4. I'm going to play devil's advocate here and say you might not need a DSLR. Unless you are really thinking about getting into photography and learning how to properly use the settings (which isn't easy)I think they are too cumbersome. They are heavy and inconvenient for taking snapshots of your experiences. Think about it, are you likely to pull out a giant camera at a party to take pictures of your friends? Probably not because you wont even bring it with you! Sure, you can use your phone camera but you'll still have the indoor lighting problem. Or, if you are thinking about using it while traveling, how do you feel about looking like a super tourist with that giant thing around your neck or in a backpack? Besides, DSLRs only take better pictures than point and shoots IF you know how to use them. And if you don't really know how to use them, the pictures can easily come out worse!

    In my opinion, I think you should consider getting a point and shoot that takes high quality low light photos. I have the Sony Cybershot and it takes phenomenal indoor photos without a flash (I'm 100% anti-flash photography). I bought it a year or so ago so there might be others out there that take great low light photos as well.

    There are also in between cameras now that are a step up from the point and shoots but really compact. I think they are called compact systems with interchangeable lenses- check out this article
    I haven't ever used one but that may meet your needs as well.

    Lastly, I always check consumersearch for their recommendations on specific brands. They have great buyer guides for most categories. So they may also be of help to you.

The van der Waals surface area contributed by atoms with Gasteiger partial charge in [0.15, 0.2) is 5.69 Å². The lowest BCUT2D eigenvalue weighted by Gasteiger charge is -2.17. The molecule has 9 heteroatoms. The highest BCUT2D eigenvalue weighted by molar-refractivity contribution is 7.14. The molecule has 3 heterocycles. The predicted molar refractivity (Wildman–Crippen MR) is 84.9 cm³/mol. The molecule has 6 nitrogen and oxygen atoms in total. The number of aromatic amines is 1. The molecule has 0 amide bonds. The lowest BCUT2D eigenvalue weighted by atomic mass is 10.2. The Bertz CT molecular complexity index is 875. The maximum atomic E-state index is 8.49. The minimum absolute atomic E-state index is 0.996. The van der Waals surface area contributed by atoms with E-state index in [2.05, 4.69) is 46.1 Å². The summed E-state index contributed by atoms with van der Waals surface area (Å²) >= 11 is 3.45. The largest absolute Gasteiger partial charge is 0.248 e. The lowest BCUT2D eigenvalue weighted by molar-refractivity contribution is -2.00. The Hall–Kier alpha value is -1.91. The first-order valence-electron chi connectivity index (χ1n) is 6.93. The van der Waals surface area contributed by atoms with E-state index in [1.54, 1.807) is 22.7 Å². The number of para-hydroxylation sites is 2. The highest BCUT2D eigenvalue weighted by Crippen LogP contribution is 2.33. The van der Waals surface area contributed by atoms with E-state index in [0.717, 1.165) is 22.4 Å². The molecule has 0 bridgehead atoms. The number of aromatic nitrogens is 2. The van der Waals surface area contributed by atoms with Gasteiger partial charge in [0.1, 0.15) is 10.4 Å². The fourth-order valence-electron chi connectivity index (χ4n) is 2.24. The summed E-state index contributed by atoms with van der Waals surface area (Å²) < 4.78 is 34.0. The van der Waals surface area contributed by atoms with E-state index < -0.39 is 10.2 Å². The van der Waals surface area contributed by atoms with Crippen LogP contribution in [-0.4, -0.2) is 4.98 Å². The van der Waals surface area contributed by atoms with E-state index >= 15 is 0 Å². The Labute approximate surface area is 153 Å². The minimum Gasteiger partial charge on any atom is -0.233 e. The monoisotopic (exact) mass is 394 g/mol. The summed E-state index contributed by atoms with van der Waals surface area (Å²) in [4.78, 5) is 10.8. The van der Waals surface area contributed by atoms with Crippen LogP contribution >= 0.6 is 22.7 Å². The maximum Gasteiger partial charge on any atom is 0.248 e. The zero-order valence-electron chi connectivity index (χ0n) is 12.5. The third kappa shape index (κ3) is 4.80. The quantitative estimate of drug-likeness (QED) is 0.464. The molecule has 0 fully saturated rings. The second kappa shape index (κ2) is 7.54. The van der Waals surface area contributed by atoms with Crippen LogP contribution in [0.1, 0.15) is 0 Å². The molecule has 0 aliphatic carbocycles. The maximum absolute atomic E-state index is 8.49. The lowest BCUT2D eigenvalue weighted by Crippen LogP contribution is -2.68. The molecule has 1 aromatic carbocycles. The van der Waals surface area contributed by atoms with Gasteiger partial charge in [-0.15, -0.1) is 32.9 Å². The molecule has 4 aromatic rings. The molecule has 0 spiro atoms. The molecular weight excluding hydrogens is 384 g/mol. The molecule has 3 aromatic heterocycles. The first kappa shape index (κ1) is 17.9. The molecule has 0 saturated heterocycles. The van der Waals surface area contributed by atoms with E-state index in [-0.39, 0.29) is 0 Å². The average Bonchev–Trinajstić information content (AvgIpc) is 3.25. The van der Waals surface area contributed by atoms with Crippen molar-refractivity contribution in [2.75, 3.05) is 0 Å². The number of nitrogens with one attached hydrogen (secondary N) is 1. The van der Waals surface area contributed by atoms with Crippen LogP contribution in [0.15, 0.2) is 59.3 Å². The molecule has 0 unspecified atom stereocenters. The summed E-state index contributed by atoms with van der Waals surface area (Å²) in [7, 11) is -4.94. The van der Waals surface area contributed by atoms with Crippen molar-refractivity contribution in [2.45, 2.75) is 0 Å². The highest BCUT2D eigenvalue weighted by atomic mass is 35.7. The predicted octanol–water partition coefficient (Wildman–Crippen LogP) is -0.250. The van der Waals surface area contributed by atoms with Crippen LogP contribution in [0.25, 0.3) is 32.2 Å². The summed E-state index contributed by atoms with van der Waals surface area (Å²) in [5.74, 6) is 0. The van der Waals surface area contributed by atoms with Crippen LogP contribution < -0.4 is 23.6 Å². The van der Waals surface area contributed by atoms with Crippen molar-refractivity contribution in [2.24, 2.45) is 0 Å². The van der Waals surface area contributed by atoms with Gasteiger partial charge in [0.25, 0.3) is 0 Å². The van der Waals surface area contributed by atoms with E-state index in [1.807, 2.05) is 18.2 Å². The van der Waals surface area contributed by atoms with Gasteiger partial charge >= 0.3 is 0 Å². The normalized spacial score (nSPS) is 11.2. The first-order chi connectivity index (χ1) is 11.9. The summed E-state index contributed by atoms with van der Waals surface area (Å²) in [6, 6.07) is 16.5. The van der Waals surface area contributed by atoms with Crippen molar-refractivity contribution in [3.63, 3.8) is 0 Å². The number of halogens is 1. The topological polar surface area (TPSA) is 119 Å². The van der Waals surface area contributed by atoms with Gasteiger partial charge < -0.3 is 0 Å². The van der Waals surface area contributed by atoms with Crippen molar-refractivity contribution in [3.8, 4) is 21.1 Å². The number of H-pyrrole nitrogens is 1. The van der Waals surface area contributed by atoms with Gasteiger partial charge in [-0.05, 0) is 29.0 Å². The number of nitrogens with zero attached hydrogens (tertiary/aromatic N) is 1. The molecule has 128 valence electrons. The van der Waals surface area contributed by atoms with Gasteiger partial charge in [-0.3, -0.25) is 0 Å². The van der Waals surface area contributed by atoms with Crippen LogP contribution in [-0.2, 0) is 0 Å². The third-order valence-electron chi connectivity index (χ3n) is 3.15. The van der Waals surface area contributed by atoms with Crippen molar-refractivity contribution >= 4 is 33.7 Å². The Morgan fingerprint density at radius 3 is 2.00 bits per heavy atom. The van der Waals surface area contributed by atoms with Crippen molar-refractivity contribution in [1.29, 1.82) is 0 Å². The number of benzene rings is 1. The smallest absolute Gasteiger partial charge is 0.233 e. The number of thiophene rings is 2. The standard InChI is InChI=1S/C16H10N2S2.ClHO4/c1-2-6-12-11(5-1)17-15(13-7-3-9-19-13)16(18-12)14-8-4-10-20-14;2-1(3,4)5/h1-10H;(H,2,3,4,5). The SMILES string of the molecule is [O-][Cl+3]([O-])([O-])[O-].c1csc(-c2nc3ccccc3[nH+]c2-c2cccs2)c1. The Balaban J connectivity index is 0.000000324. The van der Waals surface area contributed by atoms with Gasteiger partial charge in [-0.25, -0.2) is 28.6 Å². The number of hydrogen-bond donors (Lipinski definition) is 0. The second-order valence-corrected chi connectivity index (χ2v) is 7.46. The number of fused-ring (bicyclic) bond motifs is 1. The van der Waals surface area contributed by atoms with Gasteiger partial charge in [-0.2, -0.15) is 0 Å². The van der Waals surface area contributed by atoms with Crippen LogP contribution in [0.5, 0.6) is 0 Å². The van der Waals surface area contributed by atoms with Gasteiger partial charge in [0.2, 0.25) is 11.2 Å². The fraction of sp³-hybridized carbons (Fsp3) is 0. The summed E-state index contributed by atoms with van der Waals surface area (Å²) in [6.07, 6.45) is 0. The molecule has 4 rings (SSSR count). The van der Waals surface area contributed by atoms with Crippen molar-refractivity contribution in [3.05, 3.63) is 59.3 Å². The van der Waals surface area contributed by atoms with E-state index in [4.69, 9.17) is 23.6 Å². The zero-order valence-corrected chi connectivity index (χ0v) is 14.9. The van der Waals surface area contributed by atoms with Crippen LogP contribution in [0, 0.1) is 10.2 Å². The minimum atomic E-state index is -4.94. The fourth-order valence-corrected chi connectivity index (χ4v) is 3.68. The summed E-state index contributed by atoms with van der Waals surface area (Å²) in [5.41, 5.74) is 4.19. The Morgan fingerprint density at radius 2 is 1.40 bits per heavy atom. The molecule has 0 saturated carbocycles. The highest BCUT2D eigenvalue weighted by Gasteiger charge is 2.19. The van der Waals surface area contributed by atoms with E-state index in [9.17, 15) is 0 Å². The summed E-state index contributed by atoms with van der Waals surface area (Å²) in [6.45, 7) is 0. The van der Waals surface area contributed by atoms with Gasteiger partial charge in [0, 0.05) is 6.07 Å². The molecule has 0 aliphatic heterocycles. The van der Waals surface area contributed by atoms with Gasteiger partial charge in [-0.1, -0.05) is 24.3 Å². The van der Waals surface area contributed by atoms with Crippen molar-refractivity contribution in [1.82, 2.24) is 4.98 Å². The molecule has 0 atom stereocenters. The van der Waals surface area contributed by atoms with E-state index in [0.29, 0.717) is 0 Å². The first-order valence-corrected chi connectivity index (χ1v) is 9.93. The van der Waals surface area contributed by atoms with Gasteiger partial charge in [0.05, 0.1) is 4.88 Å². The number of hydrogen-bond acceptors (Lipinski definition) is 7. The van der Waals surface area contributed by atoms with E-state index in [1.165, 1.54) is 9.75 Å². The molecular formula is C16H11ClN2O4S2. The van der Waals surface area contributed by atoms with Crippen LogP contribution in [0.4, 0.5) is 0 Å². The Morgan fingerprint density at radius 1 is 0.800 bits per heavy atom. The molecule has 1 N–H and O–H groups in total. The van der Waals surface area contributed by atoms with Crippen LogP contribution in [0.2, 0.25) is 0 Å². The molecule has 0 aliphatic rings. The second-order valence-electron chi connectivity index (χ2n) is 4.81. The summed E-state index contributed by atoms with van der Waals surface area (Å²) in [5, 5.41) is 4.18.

Ok, that's my two cents. Take it or leave it. Good luck!!! :)

  5. I agree with Crystal. If you don't want to spend time learning how to use a dslr, or don't want multiple lenses, they make cameras with good zooms and some manual settings still. I have a 7 year old Sony that takes gorgeous pictures, has a 12x optical zoom, but only 6 mega pixels, since it's so old. The zoom lens retracts all the way into the body. I think they still make this style but with more mps. They also do have cameras now with compact bodies and some interchangeable lenses. Never of these will fit in your pocket, but are smaller than a dark. And that Nikon, I have the same one. Probably turned me off Nikon for good. If you want a pocket point and shoot, you can't beat most of the Canons.

    Hope that helps.

  6. Damn auto correct. Never= neither. Dark=dslr

  7. If you shoot in auto on a Dslr your pictures might look the same as a point and shoot which is why its a waste if you aren't interested in the manual settings. Also keep in mind the image quality will come mostly from your lens and not the camera body.

    I use both. I love my Dslr (and photography) but I have an Olympus point and shoot. It's from their tough series. It's water proof, you can drop it, freeze it, sand proof etc.